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Old 04-22-2017, 02:15 PM
JGR_LV JGR_LV is offline
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Default Mod. 60

I just checked the 60-no-dash I've carried for 40 years, and there should be some resistance when you first start to press the cylinder open. The locking bolt, which is that little plunger captured in the lug under the barrel, is under considerable spring tension, or should be. It has a bevel on the left side to let the end of the extractor rod push it forward easily when you close the cylinder. When you open the cylinder, the pin on the end of the bolt at the back of the gun pushes the center pin through the extractor rod and it, in turn, pushes the locking bolt forward to clear the end of the extractor rod, releasing the assembly to pivot out. The right side of the locking bolt, which has a relatively sharp angle, will ride across the slight groove between the extractor rod and the center pin, and you should feel that. It's a distinct break on my Mod 60. It's much less pronounced on my N-frames, probably because the sheer mass of the cylinder masks it, but it's there. My K-frames vary. My point is that the cylinder doesn't, and shouldn't, just flop open on any of them. You should feel a distinct click as it opens. If you don't, you've got a problem, anything from a binding problem that's keeping the locking bolt from doing its job properly to an over-long center pin.
If you're really having to push hard to get the cylinder to release, that's something different and we need to find the cause. The last S&Ws that used a right-hand thread on the extractor rod, to my knowledge, were the four-screw models from the late 50s-early 60s, and the Model 60 didn't hit the shelves until well after that. The left-hand thread was adopted so that the inherent drag on rod would tighten it rather than loosen it, so that's unlikely to be the problem unless you actually removed the rod from the extractor assembly. You didn't do that, so we can cross that off.
I believe you said you've already checked for grunge, loose brush bristles, etc., under the extractor star, so we'll cross that off, too. Does the crane move smoothly across its arc once the latch is disengaged? If not, take out the front screw and see if it moves properly. If that cures the problem, most likely you did mix up those two dome-headed screws and swapping them back will fix the problem. If it binds with the screw out, remove the crane & cylinder and look for some foreign material in the hole in the frame. I'd flush it with some sort of spray cleaner, wipe it out with an appropriate size jag and patch on a short rod, re-lube it and try again.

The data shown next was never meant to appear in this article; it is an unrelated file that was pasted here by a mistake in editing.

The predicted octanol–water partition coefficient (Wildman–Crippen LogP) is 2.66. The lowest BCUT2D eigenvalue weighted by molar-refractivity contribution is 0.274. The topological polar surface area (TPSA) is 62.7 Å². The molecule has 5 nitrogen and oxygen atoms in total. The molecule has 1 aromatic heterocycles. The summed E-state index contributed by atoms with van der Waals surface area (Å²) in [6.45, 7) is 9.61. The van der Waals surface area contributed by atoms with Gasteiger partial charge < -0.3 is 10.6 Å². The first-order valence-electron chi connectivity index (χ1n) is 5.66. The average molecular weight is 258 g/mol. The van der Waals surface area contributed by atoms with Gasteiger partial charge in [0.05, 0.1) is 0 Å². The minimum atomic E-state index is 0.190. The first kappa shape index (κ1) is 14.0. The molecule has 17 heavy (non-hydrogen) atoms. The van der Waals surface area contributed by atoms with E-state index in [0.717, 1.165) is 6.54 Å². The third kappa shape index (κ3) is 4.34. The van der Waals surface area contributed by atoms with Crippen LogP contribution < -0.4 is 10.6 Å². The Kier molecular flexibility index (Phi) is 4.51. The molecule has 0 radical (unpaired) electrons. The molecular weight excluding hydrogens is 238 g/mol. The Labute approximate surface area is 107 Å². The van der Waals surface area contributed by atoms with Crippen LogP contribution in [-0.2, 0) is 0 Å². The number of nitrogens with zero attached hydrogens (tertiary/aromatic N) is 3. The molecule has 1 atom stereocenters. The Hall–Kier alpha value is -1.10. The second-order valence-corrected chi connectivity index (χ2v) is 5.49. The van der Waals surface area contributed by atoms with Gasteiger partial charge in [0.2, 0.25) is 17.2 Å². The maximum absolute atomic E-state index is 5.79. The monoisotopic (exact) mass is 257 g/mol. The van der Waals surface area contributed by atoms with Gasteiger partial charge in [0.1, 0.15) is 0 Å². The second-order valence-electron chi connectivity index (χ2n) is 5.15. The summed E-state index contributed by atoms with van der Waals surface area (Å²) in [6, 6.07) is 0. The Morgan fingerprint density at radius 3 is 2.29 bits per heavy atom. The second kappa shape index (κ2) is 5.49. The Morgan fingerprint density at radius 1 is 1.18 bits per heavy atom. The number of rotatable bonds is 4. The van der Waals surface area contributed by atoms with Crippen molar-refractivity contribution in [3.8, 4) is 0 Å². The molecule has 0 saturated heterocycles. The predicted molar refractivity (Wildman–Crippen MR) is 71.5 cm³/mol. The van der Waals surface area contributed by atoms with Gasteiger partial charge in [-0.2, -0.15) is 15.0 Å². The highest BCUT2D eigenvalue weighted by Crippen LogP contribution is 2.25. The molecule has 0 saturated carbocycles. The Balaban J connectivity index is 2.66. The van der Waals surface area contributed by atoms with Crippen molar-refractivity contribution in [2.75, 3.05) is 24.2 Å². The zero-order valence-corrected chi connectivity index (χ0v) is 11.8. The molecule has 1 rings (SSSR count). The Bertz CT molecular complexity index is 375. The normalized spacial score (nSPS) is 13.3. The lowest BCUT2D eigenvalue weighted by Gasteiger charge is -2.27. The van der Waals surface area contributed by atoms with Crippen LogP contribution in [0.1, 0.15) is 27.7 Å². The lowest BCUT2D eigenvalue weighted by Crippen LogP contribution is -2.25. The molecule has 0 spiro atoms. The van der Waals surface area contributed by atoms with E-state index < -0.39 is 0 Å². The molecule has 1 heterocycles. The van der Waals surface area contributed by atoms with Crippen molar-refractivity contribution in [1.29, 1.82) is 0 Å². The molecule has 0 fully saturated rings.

If the crane moves smoothly and it's just something interfering with the latch releasing, look for the issues some other members mentioned, like a loose thumb latch nut (it's a nut, not a screw) or foreign objects in the groove the thumb latch slides in or inside the lockwork between the bolt and the back of the recoil shield. If none of this solves the problem, it's time to consult a qualified pistolsmith.

Last edited by JGR_LV; 04-22-2017 at 02:23 PM.
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Old 04-22-2017, 02:18 PM
JGR_LV JGR_LV is offline
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One last thought: anybody who takes the sideplate off a S&W revolver made after 1905 should have Jerry Kuhnhausen's book, S&W Shop Manual,5th Edition, at his elbow. It's well worth the $35 price tag, particularly when you're trying to diagnose issues like this.
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Old 04-22-2017, 03:07 PM
kbm6893 kbm6893 is offline
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I took the cylinder off a hosed it down in the rod channel with brake cleaner. The screws were not in the wrong spot. Opens a bit easier now. I can use my trigger finger but it's not as easy as a k frame. But it appears to be working fine. It's been a while since I had a j frame so maybe they're just different.

As for removing the sideplate, I have done that to every used S&W revolver I have ever owned. Seen some nasty stuff in there over the years.

And yes, once the cylinder comes out of the frame, the crane moves very freely.

Last edited by kbm6893; 04-22-2017 at 03:10 PM.
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Old 04-23-2017, 01:28 AM
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I've got a 66-1 snub that has a 'hard to open' cylinder.
From reading this thread, I decided to try a few things today.

I checked the thumb-latch and noticed that it did not move all that freely.
I removed it, put a few drops of gun oil there, replaced the latch and worked the oil in.

It seemed to help a lot! (thanks JGR_LV!) This revolver is kept very clean, and I thought it had enough oil. But apparently the cylinder-release thumb latch needed a few extra drops.

I'll try it again tomorrow and see how it's working.
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Old 04-25-2017, 02:08 PM
daddy bear daddy bear is offline
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One of my 60s was hard to open. (Pawn shop find). I did three things before it became satisfactory. Cleaned crud from behind the thumb latch, internally. Polished the bevil on the end of the ejector rod. Stoned and polished the ejector rod plunger/retainer underneath the barrel. It had really sharp angles. It is still the most stubborn of my J Frames, but it works with the described click/snap.

Luck,

Jack
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Old 04-25-2017, 02:18 PM
gman51 gman51 is offline
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Remove the crane and clean out where the screw goes through the crane pivot. Apply some graphite or very light oil and reinstall the crane screw. Powder residue or corrosion can cause the crane to become tight.